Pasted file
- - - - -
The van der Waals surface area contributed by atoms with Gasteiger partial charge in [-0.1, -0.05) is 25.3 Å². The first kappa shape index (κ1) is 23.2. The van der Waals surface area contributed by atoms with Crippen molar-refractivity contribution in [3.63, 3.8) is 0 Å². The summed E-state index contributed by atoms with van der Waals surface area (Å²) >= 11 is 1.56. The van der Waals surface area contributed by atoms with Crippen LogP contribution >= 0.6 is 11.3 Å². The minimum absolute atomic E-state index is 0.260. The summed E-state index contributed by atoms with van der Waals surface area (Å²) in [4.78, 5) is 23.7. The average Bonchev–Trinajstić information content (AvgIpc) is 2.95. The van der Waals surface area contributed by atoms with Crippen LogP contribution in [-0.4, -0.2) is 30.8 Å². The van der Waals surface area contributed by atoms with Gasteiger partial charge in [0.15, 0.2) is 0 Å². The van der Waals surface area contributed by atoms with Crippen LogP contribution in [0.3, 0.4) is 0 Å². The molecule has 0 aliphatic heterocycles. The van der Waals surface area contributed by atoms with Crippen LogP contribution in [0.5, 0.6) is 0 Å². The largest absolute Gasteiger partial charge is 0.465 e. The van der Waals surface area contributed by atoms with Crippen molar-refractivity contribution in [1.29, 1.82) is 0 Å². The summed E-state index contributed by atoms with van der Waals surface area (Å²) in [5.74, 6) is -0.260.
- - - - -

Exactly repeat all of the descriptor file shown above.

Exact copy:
The van der Waals surface area contributed by atoms with Gasteiger partial charge in [-0.1, -0.05) is 25.3 Å². The first kappa shape index (κ1) is 23.2. The van der Waals surface area contributed by atoms with Crippen molar-refractivity contribution in [3.63, 3.8) is 0 Å². The summed E-state index contributed by atoms with van der Waals surface area (Å²) >= 11 is 1.56. The van der Waals surface area contributed by atoms with Crippen LogP contribution >= 0.6 is 11.3 Å². The minimum absolute atomic E-state index is 0.260. The summed E-state index contributed by atoms with van der Waals surface area (Å²) in [4.78, 5) is 23.7. The average Bonchev–Trinajstić information content (AvgIpc) is 2.95. The van der Waals surface area contributed by atoms with Crippen LogP contribution in [-0.4, -0.2) is 30.8 Å². The van der Waals surface area contributed by atoms with Gasteiger partial charge in [0.15, 0.2) is 0 Å². The van der Waals surface area contributed by atoms with Crippen LogP contribution in [0.3, 0.4) is 0 Å². The molecule has 0 aliphatic heterocycles. The van der Waals surface area contributed by atoms with Crippen LogP contribution in [0.5, 0.6) is 0 Å². The largest absolute Gasteiger partial charge is 0.465 e. The van der Waals surface area contributed by atoms with Crippen molar-refractivity contribution in [1.29, 1.82) is 0 Å². The summed E-state index contributed by atoms with van der Waals surface area (Å²) in [5.74, 6) is -0.260.